Lately I've been reading lots of inspiring writing stories and they've been making me cry (yes, I wept while reading the part in On Writing by Stephen King where they're broke and then he sells Carrie for $400,000).

This keynote speech by Sherrilyn Kenyon was no exception.

I'm not sure why I've been so emotional lately. Perhaps it's just life events--I've had a lot of things happen to me in the last few weeks that were hard (but good), things that made me confront my own neuroses and face my fears. I'm in a good place right now, but I'm also feeling a little raw about it all. But at the same time, I've never felt so empowered.

It's a good feeling.

In other news, the super secret book is coming along well. I ended up rewriting about half of it, and I'm making great progress. I'm hoping to start showing covers and blurbs and such in a few weeks. (!!!)

Sunday, July 3, 2011

The Power of Social Media

I saw in the news today that the newest book by genius writer John Green, The Fault in Our Stars, is #1 on Amazon AND Barnes and Noble right now (or at least it was when the article was written) ... and it is about nine months away from being released.

The article talks about how JG announced the title on Twitter, did a live show on Youtube, and promised to sign every copy of the first print run, and how everything escalated from there. People started pre-ordering and tweeting and sharing information on Tumblr.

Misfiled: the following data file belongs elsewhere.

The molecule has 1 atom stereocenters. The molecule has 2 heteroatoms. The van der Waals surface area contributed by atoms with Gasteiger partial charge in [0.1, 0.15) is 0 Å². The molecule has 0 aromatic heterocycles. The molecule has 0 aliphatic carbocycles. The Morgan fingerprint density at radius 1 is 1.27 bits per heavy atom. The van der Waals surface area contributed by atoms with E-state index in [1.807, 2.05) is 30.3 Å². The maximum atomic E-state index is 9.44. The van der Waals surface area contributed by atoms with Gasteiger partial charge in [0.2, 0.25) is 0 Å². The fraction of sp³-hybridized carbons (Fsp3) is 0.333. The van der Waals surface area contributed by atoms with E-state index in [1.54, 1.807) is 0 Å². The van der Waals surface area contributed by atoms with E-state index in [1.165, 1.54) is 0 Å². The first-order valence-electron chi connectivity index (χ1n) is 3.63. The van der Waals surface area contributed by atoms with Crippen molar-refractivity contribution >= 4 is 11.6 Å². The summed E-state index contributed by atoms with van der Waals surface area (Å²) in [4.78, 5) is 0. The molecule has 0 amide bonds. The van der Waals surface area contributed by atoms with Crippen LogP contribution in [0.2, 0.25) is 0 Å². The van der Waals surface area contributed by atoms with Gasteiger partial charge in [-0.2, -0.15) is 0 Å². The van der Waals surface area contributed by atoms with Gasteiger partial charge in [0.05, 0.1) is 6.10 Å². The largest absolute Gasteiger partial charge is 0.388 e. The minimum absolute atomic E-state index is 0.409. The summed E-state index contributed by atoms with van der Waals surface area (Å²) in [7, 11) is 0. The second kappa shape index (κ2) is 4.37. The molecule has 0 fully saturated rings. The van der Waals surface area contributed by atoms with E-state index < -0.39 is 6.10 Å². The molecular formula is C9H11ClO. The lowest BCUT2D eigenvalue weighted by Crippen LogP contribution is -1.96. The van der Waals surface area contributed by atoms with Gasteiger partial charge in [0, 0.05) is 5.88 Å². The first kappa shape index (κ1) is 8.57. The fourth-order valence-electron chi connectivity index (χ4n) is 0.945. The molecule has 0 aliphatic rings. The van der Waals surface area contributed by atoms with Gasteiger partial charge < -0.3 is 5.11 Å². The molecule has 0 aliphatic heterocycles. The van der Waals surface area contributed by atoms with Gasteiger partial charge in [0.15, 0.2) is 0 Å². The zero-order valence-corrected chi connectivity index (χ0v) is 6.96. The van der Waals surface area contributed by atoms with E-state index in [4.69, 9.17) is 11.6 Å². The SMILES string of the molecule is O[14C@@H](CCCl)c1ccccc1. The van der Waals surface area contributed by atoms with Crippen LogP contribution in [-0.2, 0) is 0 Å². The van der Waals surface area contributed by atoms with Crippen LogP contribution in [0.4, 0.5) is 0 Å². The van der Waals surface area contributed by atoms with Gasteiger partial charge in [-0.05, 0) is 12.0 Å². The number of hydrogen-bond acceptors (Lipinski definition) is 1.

(I was SO excited when I saw him announcing the title on Twitter. And he read the first chapter in the live show, which judging by that chapter alone, this will be my favorite of his books. It was amazing--I laughed out loud probably a dozen times, and I also got a tiny bit misty-eyed. All in the first chapter).

Seriously, social media can be a POWERFUL thing.

Anyway, hope you guys are having a good holiday weekend. My week (a whole week of family reunions, traveling, and all kinds of drama) has been enlightening, taxing, frustrating, and inspiring. Actually, I think I can distill it all down to a single adjective: exhausting. I have a fairly serious and personal blog post percolating in my brain that I hope to share Tuesday.

Have a lovely and safe 4th of July, everyone.